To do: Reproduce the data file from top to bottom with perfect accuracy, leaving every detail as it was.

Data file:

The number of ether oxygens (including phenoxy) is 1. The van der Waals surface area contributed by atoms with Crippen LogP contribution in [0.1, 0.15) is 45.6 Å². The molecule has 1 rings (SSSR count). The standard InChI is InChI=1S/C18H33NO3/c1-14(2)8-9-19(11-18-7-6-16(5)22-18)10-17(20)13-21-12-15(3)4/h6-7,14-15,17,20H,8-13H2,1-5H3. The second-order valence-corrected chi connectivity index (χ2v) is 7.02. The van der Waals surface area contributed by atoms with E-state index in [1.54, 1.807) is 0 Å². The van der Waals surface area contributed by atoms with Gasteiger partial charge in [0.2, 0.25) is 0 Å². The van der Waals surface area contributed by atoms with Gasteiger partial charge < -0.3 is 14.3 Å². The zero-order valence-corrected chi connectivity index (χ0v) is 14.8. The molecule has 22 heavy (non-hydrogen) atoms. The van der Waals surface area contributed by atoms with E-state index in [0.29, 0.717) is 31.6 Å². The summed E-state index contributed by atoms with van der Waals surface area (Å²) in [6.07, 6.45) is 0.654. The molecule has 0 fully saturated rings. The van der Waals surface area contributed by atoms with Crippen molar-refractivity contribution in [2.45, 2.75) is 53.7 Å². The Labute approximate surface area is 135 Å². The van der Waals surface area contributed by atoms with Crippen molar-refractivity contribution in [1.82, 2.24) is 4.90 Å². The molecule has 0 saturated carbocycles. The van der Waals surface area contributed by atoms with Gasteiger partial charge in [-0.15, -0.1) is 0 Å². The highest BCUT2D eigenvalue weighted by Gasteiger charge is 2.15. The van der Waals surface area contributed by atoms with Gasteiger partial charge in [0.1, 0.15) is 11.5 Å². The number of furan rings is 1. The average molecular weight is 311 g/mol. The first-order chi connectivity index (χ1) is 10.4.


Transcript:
The number of ether oxygens (including phenoxy) is 1. The van der Waals surface area contributed by atoms with Crippen LogP contribution in [0.1, 0.15) is 45.6 Å². The molecule has 1 rings (SSSR count). The standard InChI is InChI=1S/C18H33NO3/c1-14(2)8-9-19(11-18-7-6-16(5)22-18)10-17(20)13-21-12-15(3)4/h6-7,14-15,17,20H,8-13H2,1-5H3. The second-order valence-corrected chi connectivity index (χ2v) is 7.02. The van der Waals surface area contributed by atoms with E-state index in [1.54, 1.807) is 0 Å². The van der Waals surface area contributed by atoms with Gasteiger partial charge in [0.2, 0.25) is 0 Å². The van der Waals surface area contributed by atoms with Gasteiger partial charge < -0.3 is 14.3 Å². The zero-order valence-corrected chi connectivity index (χ0v) is 14.8. The molecule has 22 heavy (non-hydrogen) atoms. The van der Waals surface area contributed by atoms with E-state index in [0.29, 0.717) is 31.6 Å². The summed E-state index contributed by atoms with van der Waals surface area (Å²) in [6.07, 6.45) is 0.654. The molecule has 0 fully saturated rings. The van der Waals surface area contributed by atoms with Crippen molar-refractivity contribution in [2.45, 2.75) is 53.7 Å². The Labute approximate surface area is 135 Å². The van der Waals surface area contributed by atoms with Crippen molar-refractivity contribution in [1.82, 2.24) is 4.90 Å². The molecule has 0 saturated carbocycles. The van der Waals surface area contributed by atoms with Gasteiger partial charge in [-0.15, -0.1) is 0 Å². The highest BCUT2D eigenvalue weighted by Gasteiger charge is 2.15. The van der Waals surface area contributed by atoms with Gasteiger partial charge in [0.1, 0.15) is 11.5 Å². The number of furan rings is 1. The average molecular weight is 311 g/mol. The first-order chi connectivity index (χ1) is 10.4.